In fact, Waller sees treechangers acting like magnets. “If you look at couples we sold to, you’ll see that two years later you sold to their brother and sister, and then mum and dad will make an appearance, too.”
We tracked down Helen Bodycomb, who, in 2009, told The Age she and her husband were joining the exodus from Northcote to Castlemaine. Update: they held onto their Northcote property until two years ago, realising they would never go back. “We initially thought we’d be here for a year,” she says now. “I was more keen coming here, but after two weeks, my husband said he didn’t want to leave.”
Still, if things do go awry, buying back into the city isn’t so straightforward, and Waller has seen treechangers get stung. “Years ago they’d sell the house in the city and buy something here, travel the world and buy a new car. Then maybe something would happen health-wise, or they’d want to come back to be near the grandkids, and they’d find they couldn’t come back to where they’d come from,” he says.
Waller says people are being smarter with their money. “Now, if they sell a four-bedroom house in Camberwell, they will buy a country property in Castlemaine and simultaneously buy a townhouse in Fairfield, Kew or Richmond,” he says.
Long-time Northcote residents Jules Bondy and Meghan Anders and their two children attempted to move to Castlemaine over a decade ago, but failed.
“I set it up so our Northcote house would be auctioned one hour before the house in Castlemaine,” Bondy remembers. But no one bought the Jessie Street property. There were no offers, so I couldn’t bid and it was sold at auction. That was bad,” he recalls. Ten years later, a now renovated Jessie Street is hitting the market.
“The draw to the north may have ebbed slightly but it never really left. We saw this gorgeous property, like a dream house, not in Castlemaine, but in Mount Macedon – it’s the new Castlemaine!” he jokes.
Bondy, a public servant, will continue working in Melbourne, and is expecting a 48-minute commute on the train to the CBD, while Anders, a primary school teacher, will look for work closer to her new home.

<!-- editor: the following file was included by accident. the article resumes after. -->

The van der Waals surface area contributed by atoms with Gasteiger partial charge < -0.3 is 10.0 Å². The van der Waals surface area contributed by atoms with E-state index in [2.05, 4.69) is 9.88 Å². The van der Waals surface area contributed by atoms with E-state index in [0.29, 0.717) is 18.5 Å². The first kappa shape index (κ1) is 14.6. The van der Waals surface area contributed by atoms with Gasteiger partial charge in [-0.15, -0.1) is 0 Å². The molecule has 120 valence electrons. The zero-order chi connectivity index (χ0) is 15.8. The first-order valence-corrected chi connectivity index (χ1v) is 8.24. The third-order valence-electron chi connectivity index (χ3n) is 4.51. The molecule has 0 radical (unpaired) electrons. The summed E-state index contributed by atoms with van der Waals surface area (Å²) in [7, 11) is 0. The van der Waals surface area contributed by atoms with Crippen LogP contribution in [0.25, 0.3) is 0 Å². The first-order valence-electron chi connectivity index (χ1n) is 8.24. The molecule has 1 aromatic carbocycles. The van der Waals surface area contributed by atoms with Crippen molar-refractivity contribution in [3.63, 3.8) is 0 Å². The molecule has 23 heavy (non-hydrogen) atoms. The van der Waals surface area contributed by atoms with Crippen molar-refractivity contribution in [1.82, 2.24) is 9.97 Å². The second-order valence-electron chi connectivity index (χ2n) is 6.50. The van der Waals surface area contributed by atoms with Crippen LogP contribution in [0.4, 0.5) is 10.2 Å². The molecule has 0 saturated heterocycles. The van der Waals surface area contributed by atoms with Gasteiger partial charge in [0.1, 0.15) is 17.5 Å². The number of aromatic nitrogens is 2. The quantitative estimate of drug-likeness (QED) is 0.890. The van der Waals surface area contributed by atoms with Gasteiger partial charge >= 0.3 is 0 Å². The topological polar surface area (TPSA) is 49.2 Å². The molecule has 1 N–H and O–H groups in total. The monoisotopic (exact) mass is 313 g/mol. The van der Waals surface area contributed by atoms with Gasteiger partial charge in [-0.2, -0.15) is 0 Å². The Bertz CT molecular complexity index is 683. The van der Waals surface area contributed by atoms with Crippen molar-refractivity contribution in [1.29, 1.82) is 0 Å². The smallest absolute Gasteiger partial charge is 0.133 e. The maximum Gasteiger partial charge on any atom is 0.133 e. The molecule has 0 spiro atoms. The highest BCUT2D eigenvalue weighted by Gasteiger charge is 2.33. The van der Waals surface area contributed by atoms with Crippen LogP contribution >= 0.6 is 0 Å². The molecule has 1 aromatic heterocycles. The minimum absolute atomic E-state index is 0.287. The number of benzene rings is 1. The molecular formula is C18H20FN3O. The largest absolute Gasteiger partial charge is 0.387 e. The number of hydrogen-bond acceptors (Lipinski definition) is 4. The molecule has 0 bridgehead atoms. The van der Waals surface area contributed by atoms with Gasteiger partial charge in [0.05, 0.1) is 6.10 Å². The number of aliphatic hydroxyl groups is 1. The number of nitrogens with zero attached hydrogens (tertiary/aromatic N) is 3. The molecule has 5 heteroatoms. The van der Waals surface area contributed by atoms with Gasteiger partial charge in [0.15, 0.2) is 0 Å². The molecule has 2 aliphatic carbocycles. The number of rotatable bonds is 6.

Anders is Melbourne born and bred, but has long dreamed of moving to the country. “Making the leap now has given us such a deep sense of being alive!” she says, though admits the hardest thing will be losing the proximity to friends and family, and the cinema.
Source: Domain article by Jayne D’Arcy
You don’t have to renovate your home or add on rooms to make it bigger. Instead, there are plenty of ways to make small areas seem larger than they really are. This will come in handy when you’re ready to sell your home and want to impress buyers.
Here are some ideas for opening up small patios. Meanwhile! In the house you can
- Hang mirrors. Having mirrors on opposite walls makes rooms appear more spacious. It’s also a good way to reflect more light into the room to make it brighter, which can also make it seem larger.
- Paint. Painting the walls can make a room look more open when you stick to cool tones or white. Another paint tip is to have the crown molding painted the same color as the ceiling to make the room seem wider.
- Put in bay windows. Having bay windows installed provides a room with a little more space and a lot more natural light. The added square footage and sunlight will give it a roomier feel.
- Choose furniture wisely. Keep furniture in smaller rooms simple, so it won’t take up valuable space. Look for taller pieces when buying dressers, entertainment centers or shelving units. These can make your ceiling appear higher, which makes the room itself look larger.
- Go with streamlined cabinets. Kitchen cabinets with simple lines make rooms look less cluttered than ones with ornate designs. You can make a kitchen look even larger by putting in stainless steel appliances, which provide reflective surfaces.
Opening up small areas in a home doesn’t require a big budget or tons of time. With these ideas, you can easily give your home a more spacious look.
Spring is traditionally a busy period for the real estate industry – but did you know you’re actually more likely to sell your property in autumn?
It’s popular opinion that spring is the best time to sell your home, explains Luke Woollard, director of Pilot Estate Agents in Mornington, and for good reason.
“After the doldrums of winter, it’s believed that there are plenty of home buyers out there, which will result in lots of competition for your home,” he says.
The reality, however, is that spring doesn’t always bring with it a fresh supply of willing and eager homebuyers. continue reading
Our sales record speaks for itself! We Sell!
At the door of the house who will come knocking?
An open door, we enter
A closed door, a den
The world pulse beats beyond my door
Pierre Albert Birot
According to the owner of Wimereux this highly individual web feature was an innovative and interesting way to showcase his home and extend the reach of advertising.